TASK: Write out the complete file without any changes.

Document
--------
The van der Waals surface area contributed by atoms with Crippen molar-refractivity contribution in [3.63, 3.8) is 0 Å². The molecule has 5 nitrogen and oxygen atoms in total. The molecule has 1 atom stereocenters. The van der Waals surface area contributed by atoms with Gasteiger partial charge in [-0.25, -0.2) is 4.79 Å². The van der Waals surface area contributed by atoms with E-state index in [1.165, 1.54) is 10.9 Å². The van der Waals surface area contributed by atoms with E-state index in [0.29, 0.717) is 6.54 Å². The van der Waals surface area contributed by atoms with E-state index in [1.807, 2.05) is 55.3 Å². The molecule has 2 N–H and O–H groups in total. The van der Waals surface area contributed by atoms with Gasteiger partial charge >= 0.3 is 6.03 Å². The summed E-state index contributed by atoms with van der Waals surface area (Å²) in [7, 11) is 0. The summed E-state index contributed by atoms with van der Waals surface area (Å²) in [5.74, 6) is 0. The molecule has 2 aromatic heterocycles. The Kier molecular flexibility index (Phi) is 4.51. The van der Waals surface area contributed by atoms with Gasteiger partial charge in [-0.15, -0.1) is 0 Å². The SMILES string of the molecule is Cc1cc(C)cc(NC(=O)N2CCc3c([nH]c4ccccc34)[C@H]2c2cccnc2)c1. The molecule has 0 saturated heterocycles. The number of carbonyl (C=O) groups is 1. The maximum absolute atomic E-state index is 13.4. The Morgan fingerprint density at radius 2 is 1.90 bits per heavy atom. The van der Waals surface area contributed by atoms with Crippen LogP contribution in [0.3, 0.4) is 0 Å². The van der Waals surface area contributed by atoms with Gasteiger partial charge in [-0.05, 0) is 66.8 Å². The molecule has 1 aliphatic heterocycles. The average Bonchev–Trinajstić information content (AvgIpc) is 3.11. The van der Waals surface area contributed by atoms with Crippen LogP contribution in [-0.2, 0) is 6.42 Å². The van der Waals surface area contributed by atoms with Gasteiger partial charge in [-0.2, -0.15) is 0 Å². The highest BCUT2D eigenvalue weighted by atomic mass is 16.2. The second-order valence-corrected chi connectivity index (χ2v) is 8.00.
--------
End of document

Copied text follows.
The van der Waals surface area contributed by atoms with Crippen molar-refractivity contribution in [3.63, 3.8) is 0 Å². The molecule has 5 nitrogen and oxygen atoms in total. The molecule has 1 atom stereocenters. The van der Waals surface area contributed by atoms with Gasteiger partial charge in [-0.25, -0.2) is 4.79 Å². The van der Waals surface area contributed by atoms with E-state index in [1.165, 1.54) is 10.9 Å². The van der Waals surface area contributed by atoms with E-state index in [0.29, 0.717) is 6.54 Å². The van der Waals surface area contributed by atoms with E-state index in [1.807, 2.05) is 55.3 Å². The molecule has 2 N–H and O–H groups in total. The van der Waals surface area contributed by atoms with Gasteiger partial charge >= 0.3 is 6.03 Å². The summed E-state index contributed by atoms with van der Waals surface area (Å²) in [7, 11) is 0. The summed E-state index contributed by atoms with van der Waals surface area (Å²) in [5.74, 6) is 0. The molecule has 2 aromatic heterocycles. The Kier molecular flexibility index (Phi) is 4.51. The van der Waals surface area contributed by atoms with Gasteiger partial charge in [-0.15, -0.1) is 0 Å². The SMILES string of the molecule is Cc1cc(C)cc(NC(=O)N2CCc3c([nH]c4ccccc34)[C@H]2c2cccnc2)c1. The molecule has 0 saturated heterocycles. The number of carbonyl (C=O) groups is 1. The maximum absolute atomic E-state index is 13.4. The Morgan fingerprint density at radius 2 is 1.90 bits per heavy atom. The van der Waals surface area contributed by atoms with Crippen LogP contribution in [0.3, 0.4) is 0 Å². The van der Waals surface area contributed by atoms with Gasteiger partial charge in [-0.05, 0) is 66.8 Å². The molecule has 1 aliphatic heterocycles. The average Bonchev–Trinajstić information content (AvgIpc) is 3.11. The van der Waals surface area contributed by atoms with Crippen LogP contribution in [-0.2, 0) is 6.42 Å². The van der Waals surface area contributed by atoms with Gasteiger partial charge in [-0.2, -0.15) is 0 Å². The highest BCUT2D eigenvalue weighted by atomic mass is 16.2. The second-order valence-corrected chi connectivity index (χ2v) is 8.00.